With just 10 days left until launch, you've no doubt at least heard of PlayStation VR by now. But if you still have questions despite our coverage, the preview events, and the trailers, Sony has you covered. The PlayStation Blog (opens in new tab) has just posted "The Ultimate FAQ" about PS VR for your viewing and reference pleasure.
Note that when they say "ultimate," they aren't kidding; the list contains more than 70 questions, broken down by categories such as hardware specifications, games, cinematic mode, health and safety, peripherals, and streaming.
Looking it over, I've pulled out seven of the biggest things you need to know. Enjoy:
It can support local multiplayer
Much like how the Wii U GamePad allowed one player to experience a game one way while other players experienced it an entirely different way (for example, playing as an invisible ghost using the GamePad while up to four players played as ghost hunters using the TV), PS VR will also allow for asymmetrical multiplayer.
One example given in the FAQ is the PS VR-wearing player taking the role of a monster destroying a city, while up to four other players try to fight him or her off. You'll only be able to use one headset per console though, so be nice and take turns.
It's not a replacement for a TV
While PS VR will let you view non-VR games and movies via Cinematic Mode (a big, virtual screen floating in a black space), the device is not meant to replace your television. Even if you don't want to share what you're seeing or play games with local multiplayer options, you'll still need to hook everything up to a TV to tweak system settings.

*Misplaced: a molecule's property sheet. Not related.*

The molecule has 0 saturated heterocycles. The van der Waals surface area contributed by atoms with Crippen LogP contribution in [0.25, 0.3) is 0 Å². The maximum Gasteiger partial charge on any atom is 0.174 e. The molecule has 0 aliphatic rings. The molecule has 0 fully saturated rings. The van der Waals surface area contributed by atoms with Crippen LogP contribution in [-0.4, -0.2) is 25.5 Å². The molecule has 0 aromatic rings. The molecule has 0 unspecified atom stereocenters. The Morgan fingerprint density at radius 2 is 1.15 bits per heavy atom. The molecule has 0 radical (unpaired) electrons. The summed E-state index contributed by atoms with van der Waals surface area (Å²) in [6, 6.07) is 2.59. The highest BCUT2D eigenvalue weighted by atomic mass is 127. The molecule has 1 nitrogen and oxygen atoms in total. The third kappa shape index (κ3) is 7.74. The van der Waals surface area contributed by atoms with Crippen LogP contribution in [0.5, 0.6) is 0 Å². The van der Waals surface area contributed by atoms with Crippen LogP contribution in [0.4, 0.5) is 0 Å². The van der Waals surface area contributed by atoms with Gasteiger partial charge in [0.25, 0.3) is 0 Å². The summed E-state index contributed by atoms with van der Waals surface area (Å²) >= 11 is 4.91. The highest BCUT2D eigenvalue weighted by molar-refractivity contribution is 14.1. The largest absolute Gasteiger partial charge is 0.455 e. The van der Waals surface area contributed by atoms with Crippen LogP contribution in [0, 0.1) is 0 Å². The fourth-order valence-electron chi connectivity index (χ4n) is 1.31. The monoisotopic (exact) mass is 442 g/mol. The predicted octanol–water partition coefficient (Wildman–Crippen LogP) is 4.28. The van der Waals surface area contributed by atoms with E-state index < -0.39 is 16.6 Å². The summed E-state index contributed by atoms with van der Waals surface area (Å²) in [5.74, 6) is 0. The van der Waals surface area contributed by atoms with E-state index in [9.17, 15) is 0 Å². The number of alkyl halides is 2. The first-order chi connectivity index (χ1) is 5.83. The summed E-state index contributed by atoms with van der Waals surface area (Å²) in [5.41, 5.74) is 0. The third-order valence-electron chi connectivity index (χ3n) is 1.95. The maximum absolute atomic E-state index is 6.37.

Likewise, PS VR is not designed to be a replacement for a 3D TV. Movies and games (even those that support 3D) will be displayed in 2D in PS VR's Cinematic Mode. It's possible that will change down the line, but Sony has nothing to announce right now.
You can't use HDR while it's plugged in
The PS VR Processing Unit supports both 1080p and 4K video pass through, meaning you'll be able to view 1080p and 4K content via your PS4 or PS4 Pro while not actively using the headset, even if it's still plugged in. However, if you want to take advantage of HDR functionality, you'll need to connect your console directly to an HDR-compatible TV.
You can try before you buy
Curious about VR but not willing to put down money for a pre-order? Multiple retailers will be hosting Experience PlayStation VR events, and you can find the closest one to you with Sony's handy map (opens in new tab). These are limited time events though, so make sure you pay attention to the date listed at your chosen location.
The focal point is about 8 feet away
While the PlayStation VR headset's lenses will sit quite close to your eyes, they are designed in such a way that your eyes think they are focusing on an object about eight feet away. This is particularly important for people who wear glasses - if you need prescription lenses to see something closer than eight feet, you'll need to wear your glasses while using the headset. If you need glasses to properly see things farther than eight feet away, you should be okay, though really it's up to you.
You shouldn't use surround sound headphones
Due to the 3D audio generated by the PS VR's Processing Unit, you should not use surround sound headphones. The conflicting audio processing gets confused, and the end result is sub-optimal. You can still use your favorite headphones, just make sure they're 1) a regular old stereo set, 2) set to stereo mode, and/or 3) connected via the standard 3.5mm jack - wireless won't work with PS VR.
About that Processing Unit
Okay, this isn't a revelation, but I'm listing it here since it bears repeating and there still seems to be misunderstanding about this: the Processing Unit does not add extra graphics power. The Processing Unit does not add extra graphics power. The Processing Unit does not add extra graphics power. It provides 3D audio while also acting as an HDMI splitter, thus enabling your TV to show a room full of friends what you see.
If you're planning/hoping to grab one of these on October 13, I suggest checking out the (opens in new tab) and seeing what you might've overlooked.
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